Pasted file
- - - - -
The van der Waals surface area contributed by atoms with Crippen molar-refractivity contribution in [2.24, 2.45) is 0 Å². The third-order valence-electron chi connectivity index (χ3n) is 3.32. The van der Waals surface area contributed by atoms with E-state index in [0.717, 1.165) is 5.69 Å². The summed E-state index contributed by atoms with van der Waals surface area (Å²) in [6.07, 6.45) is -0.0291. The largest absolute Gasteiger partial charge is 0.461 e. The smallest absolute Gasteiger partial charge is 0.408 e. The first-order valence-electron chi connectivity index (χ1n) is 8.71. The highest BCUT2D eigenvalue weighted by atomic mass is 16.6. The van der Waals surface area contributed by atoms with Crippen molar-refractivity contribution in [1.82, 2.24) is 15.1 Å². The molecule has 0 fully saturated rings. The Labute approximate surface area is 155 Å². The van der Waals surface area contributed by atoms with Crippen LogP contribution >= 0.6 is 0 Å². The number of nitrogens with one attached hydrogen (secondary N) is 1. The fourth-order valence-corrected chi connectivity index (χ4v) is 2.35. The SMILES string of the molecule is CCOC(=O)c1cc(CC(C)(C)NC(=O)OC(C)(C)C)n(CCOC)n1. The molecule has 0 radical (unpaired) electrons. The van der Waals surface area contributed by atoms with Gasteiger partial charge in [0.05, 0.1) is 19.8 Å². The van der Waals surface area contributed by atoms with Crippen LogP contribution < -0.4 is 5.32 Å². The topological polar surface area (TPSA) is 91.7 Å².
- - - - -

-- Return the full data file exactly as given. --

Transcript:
The van der Waals surface area contributed by atoms with Crippen molar-refractivity contribution in [2.24, 2.45) is 0 Å². The third-order valence-electron chi connectivity index (χ3n) is 3.32. The van der Waals surface area contributed by atoms with E-state index in [0.717, 1.165) is 5.69 Å². The summed E-state index contributed by atoms with van der Waals surface area (Å²) in [6.07, 6.45) is -0.0291. The largest absolute Gasteiger partial charge is 0.461 e. The smallest absolute Gasteiger partial charge is 0.408 e. The first-order valence-electron chi connectivity index (χ1n) is 8.71. The highest BCUT2D eigenvalue weighted by atomic mass is 16.6. The van der Waals surface area contributed by atoms with Crippen molar-refractivity contribution in [1.82, 2.24) is 15.1 Å². The molecule has 0 fully saturated rings. The Labute approximate surface area is 155 Å². The van der Waals surface area contributed by atoms with Crippen LogP contribution >= 0.6 is 0 Å². The number of nitrogens with one attached hydrogen (secondary N) is 1. The fourth-order valence-corrected chi connectivity index (χ4v) is 2.35. The SMILES string of the molecule is CCOC(=O)c1cc(CC(C)(C)NC(=O)OC(C)(C)C)n(CCOC)n1. The molecule has 0 radical (unpaired) electrons. The van der Waals surface area contributed by atoms with Gasteiger partial charge in [0.05, 0.1) is 19.8 Å². The van der Waals surface area contributed by atoms with Crippen LogP contribution < -0.4 is 5.32 Å². The topological polar surface area (TPSA) is 91.7 Å².